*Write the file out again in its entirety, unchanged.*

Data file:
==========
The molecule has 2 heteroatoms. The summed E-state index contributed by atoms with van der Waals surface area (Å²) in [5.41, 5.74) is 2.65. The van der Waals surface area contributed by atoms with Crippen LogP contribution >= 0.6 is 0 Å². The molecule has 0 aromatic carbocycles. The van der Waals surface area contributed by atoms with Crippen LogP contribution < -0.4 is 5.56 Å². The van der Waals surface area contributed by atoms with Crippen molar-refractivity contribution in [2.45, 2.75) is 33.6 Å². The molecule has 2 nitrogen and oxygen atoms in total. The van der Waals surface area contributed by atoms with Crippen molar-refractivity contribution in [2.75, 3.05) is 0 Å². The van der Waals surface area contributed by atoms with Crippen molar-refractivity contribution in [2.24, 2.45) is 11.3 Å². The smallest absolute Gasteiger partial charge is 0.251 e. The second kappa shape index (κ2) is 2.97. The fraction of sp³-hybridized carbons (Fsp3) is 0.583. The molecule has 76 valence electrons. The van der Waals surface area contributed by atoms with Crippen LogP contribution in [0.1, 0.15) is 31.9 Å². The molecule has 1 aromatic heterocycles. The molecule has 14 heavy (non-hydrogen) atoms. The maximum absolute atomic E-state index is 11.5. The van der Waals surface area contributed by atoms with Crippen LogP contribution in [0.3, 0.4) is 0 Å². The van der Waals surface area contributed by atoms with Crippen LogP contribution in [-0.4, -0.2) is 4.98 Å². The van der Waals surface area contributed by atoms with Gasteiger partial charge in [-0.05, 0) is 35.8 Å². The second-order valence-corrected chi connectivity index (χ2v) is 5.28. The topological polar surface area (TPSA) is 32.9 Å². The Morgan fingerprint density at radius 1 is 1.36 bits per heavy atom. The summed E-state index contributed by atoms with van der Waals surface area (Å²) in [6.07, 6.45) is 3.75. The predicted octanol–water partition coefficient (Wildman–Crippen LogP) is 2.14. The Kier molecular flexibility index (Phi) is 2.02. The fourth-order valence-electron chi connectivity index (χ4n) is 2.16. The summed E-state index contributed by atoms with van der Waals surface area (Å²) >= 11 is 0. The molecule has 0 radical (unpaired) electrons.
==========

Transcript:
The molecule has 2 heteroatoms. The summed E-state index contributed by atoms with van der Waals surface area (Å²) in [5.41, 5.74) is 2.65. The van der Waals surface area contributed by atoms with Crippen LogP contribution >= 0.6 is 0 Å². The molecule has 0 aromatic carbocycles. The van der Waals surface area contributed by atoms with Crippen LogP contribution < -0.4 is 5.56 Å². The van der Waals surface area contributed by atoms with Crippen molar-refractivity contribution in [2.45, 2.75) is 33.6 Å². The molecule has 2 nitrogen and oxygen atoms in total. The van der Waals surface area contributed by atoms with Crippen molar-refractivity contribution in [2.75, 3.05) is 0 Å². The van der Waals surface area contributed by atoms with Crippen molar-refractivity contribution in [2.24, 2.45) is 11.3 Å². The smallest absolute Gasteiger partial charge is 0.251 e. The second kappa shape index (κ2) is 2.97. The fraction of sp³-hybridized carbons (Fsp3) is 0.583. The molecule has 76 valence electrons. The van der Waals surface area contributed by atoms with Crippen LogP contribution in [0.1, 0.15) is 31.9 Å². The molecule has 1 aromatic heterocycles. The molecule has 14 heavy (non-hydrogen) atoms. The maximum absolute atomic E-state index is 11.5. The van der Waals surface area contributed by atoms with Crippen LogP contribution in [0.3, 0.4) is 0 Å². The van der Waals surface area contributed by atoms with Crippen LogP contribution in [-0.4, -0.2) is 4.98 Å². The van der Waals surface area contributed by atoms with Gasteiger partial charge in [-0.05, 0) is 35.8 Å². The second-order valence-corrected chi connectivity index (χ2v) is 5.28. The topological polar surface area (TPSA) is 32.9 Å². The Morgan fingerprint density at radius 1 is 1.36 bits per heavy atom. The summed E-state index contributed by atoms with van der Waals surface area (Å²) in [6.07, 6.45) is 3.75. The predicted octanol–water partition coefficient (Wildman–Crippen LogP) is 2.14. The Kier molecular flexibility index (Phi) is 2.02. The fourth-order valence-electron chi connectivity index (χ4n) is 2.16. The summed E-state index contributed by atoms with van der Waals surface area (Å²) >= 11 is 0. The molecule has 0 radical (unpaired) electrons.